There’s also a place in chalong circle that’s amazing. The portions are huge and the prices are more than fair. I’ve actually once gone there once since I don’t have a motorbike and it’s a bit out of the way but now that I’m thinking about it, I’ll have to go back there once more and get the giant chicken salad before I leave chalong and move on.
As I mentioned earlier in the review, I usually run late at night to a Thai food stand that sells chicken, rice and soup for 30 baht – which is under 1 USD. I’ll eat a couple servings there then bring a couple servings back to the camp to eat throughout the night (I’m a night owl).
Since the food selection is so limited after 9pm, I mentioned to Will (the owner) that he should look into getting a microwave so students can heat up their meals and about 2 days later, there was a brand new microwave sitting on the restaurant counter with a sign saying that students are welcome to use it. That really impressed me. A perfect example of an owner who is always looking for ways to try and improve his services.
I’d also recommend that if you’re planning on coming to Tiger Muay Thai (or Thailand in general), you should bring your own protein supplements from back home. They’re much more expensive here. A small 2 pound container of most likely poor quality protein will run you around 3000 baht or so – which is almost 100 bucks.
Tiger Muay Thai Review – The Pro Shop
There’s a pro shop here that sells shirts, shorts, gloves, hand-wraps etc. The prices here are cheaper than back home but compared to what I’ve seen throughout Thailand, they’re a little jacked up. They sell twins gloves for about 1950 baht and hand-wraps for about 375 baht. I’m using Fairtex gloves at the moment and while they’re normally a little more expensive than the Twins – I bought them for about 1450 baht in Pattaya.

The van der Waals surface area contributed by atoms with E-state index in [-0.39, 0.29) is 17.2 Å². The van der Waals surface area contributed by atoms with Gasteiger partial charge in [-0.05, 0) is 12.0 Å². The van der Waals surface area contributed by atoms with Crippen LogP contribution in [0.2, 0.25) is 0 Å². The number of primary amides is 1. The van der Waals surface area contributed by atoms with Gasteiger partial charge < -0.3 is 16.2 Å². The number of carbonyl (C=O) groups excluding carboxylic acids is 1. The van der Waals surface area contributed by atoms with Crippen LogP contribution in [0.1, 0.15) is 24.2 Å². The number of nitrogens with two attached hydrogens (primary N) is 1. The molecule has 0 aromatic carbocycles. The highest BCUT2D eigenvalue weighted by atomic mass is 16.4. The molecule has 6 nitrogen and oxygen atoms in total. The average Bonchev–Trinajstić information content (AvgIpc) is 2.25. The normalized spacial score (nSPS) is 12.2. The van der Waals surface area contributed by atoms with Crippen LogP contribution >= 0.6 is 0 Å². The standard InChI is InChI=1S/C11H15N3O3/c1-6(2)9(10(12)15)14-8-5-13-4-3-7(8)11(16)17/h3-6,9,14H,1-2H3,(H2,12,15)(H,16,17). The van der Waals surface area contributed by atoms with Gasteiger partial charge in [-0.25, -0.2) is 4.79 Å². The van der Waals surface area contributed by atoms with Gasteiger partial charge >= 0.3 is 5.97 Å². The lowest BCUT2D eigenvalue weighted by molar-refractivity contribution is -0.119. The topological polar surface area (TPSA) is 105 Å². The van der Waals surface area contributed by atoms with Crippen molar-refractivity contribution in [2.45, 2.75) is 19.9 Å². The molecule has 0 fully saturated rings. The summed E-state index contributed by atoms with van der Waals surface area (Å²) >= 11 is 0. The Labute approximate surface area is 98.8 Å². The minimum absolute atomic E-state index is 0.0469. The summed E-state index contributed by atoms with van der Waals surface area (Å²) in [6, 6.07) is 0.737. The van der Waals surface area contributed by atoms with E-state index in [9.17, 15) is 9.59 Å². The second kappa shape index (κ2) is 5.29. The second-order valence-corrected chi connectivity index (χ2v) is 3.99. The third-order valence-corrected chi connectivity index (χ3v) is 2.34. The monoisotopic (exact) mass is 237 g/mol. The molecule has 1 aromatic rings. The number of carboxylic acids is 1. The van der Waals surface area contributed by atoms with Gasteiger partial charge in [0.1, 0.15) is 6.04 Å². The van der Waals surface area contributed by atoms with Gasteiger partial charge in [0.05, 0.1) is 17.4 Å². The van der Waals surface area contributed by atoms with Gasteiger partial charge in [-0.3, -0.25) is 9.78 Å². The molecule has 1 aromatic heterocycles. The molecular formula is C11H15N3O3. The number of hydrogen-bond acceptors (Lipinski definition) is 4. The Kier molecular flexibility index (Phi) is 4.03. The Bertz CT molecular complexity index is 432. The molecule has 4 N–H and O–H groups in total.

You can scoop a pair of Twins gloves for about 1400 baht in Bangkok or Pattaya as well. I’ve noticed that the Muay Thai gear in Phuket to be a little more expensive all around but there’s a shop in Patong that sells the gloves for around 1600 baht. It’s not that big of a deal though, most people – even knowing that they can get the gloves cheaper elsewhere – would just end up buying them at the Tiger Muay Thai pro shop for the convenience of it.
They also sell Tiger Muay Thai shirts for just under 500 baht – which is expensive for Thailand – but I’ll probably end up buying one anyway because they look sick and you can’t get them anywhere else. A couple of my buddies from back home actually want me to send some shirts back (even though they don’t train) so they can wear the shirts at the bar and look tough. Whack yes, I know!
Tiger Muay Thai Review – Final Thoughts
After having spent 2 months here, I can certainly recommend it. The trainers are excellent and the entire staff – the owner included – seem to do whatever they can to help you out. They have a guest services manager who will organize trips & visa runs for you, they have a laundry service that is the cheapest I’ve seen so far in Thailand and a personal trainer that seems eager to answer questions and help people out.
For first timers who have never been to Thailand and are a little nervous, you want to pick a camp that has good guest relation services so that if anything were to go wrong, you wouldn’t be alone. Tiger Muay Thai is also a good place to make friends since on average, there’s around 100 guests from all over the world training here at any given time.
That being said, since Tiger Muay Thai is a very isolated, foreigner oriented gym – it has a summer camp feel to it. You’re in Thailand, but you’re surrounded by people from western countries. For that reason, I also recommend eventually going off on your own (once you feel comfortable) and putting yourself out of your element so to speak.
Doing so will enable you to experience a completely different culture and training alongside Thai’s – even the 8,9 and 10 year olds – can be very motivating. Travelling to foreign countries is all about new experiences so if you’re planning on staying long term, I recommend that you train in a few different gyms and environments.
I’m about to move on now but I know I’ll be looking back on my time spent at Tiger Muay Thai with fond memories. The bottom line – Tiger Muay Thai is a well equipped gym with awesome trainers. Certainly worth checking out..
THINKING OF GOING TO THAILAND TO TRAIN?
I’ve developed a 70 page guide that profiles everything you need to know about training in Bangkok, Phuket and Pattaya. In the manual, I discuss the visa issues, the Muay Thai camps, the different areas, the transportation, the food, the culture and customs, the girls, the scams, the safety issues and most importantly, how to save a ton of cash along the way!